The lateral geniculate nucleus is thought to represent color using two populations of cone-opponent neurons (L-versus-M; S-versus-(L+M)) which establish the cardinal directions in color space (reddish-versus-cyan; lavender-versus-lime). How is this representation transformed to bring about color perception? Prior work implicates populations of glob cells in posterior inferior temporal cortex (PIT, the V4 Complex), but the correspondence between the neural representation of color in PIT/V4 and the organization of perceptual color space is unclear. We compared color-tuning data for populations of glob cells and interglob cells to predictions obtained using models that varied in the color-tuning narrowness of the cells, and the color-preference distribution across the populations. Glob cells were best accounted for by simulated neurons that have non-linear (narrow) tuning and, as a population, represent a color space designed to be perceptually uniform (CIELUV). Multi-dimensional scaling and representational similarity analyses showed that the color-space representations in both glob and interglob populations were correlated with the organization of CIELUV space, but glob cells showed a stronger correlation. Hue could be classified invariant to luminance with high accuracy given glob responses, and with above-chance accuracy given interglob responses. Luminance could be read out invariant to changes in hue in both populations, but interglob cells tended to prefer stimuli having luminance contrast, regardless of hue, whereas glob cells typically retained hue tuning as luminance contrast was modulated. The combined luminance/hue sensitivity of glob cells is predicted for neurons that can distinguish two colors of the same hue at different luminance levels (orange/brown).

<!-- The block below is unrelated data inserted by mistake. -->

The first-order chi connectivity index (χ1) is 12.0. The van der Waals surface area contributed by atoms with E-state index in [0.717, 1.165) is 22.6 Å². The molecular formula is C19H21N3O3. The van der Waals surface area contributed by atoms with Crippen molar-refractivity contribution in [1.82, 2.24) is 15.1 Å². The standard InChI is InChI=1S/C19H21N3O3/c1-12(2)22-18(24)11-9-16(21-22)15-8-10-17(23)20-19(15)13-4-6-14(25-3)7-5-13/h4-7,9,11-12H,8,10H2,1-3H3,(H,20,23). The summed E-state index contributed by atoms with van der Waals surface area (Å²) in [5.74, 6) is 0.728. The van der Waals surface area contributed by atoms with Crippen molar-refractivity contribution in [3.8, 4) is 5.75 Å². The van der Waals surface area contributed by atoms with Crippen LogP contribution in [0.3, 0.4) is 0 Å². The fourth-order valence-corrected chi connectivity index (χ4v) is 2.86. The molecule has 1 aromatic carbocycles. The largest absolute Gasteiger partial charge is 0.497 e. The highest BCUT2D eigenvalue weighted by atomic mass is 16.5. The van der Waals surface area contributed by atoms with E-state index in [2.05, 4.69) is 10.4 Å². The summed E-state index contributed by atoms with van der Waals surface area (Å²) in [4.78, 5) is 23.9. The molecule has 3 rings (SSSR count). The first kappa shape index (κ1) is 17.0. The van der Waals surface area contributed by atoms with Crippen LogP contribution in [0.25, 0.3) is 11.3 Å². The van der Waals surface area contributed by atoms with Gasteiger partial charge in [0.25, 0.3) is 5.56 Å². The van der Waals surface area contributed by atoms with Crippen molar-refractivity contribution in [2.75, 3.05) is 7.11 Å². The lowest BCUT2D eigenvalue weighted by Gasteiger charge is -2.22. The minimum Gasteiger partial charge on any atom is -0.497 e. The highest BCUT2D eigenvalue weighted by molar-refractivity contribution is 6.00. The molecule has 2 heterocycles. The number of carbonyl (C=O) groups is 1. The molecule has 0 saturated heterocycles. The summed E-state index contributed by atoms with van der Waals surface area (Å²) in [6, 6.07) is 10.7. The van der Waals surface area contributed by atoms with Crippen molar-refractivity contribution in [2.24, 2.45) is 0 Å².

Significance Statement: This paper provides the first quantitative test of the correspondence between the neural representation of color in posterior inferior temporal cortex (the V4 Complex) and the organization of perceptual color space. fMRI-guided micoelectrode recording was used to target two subpopulations of neurons within PIT/V4, globs and interglobs. The results suggest: (1) that glob cells have narrow color tuning, and as a population have a uniform representation of color space with a bias for warm colors; and (2) glob cells provide a neural correlate for the psychophysical distinction between two colors that have the same hue but differ in luminance (e.g. orange/brown). The work also underscores the importance of carefully controlled stimuli in neurophysiological studies of color.
Authors report no conflict of interest.
Funding: NIH EY023322, NSF 1353571.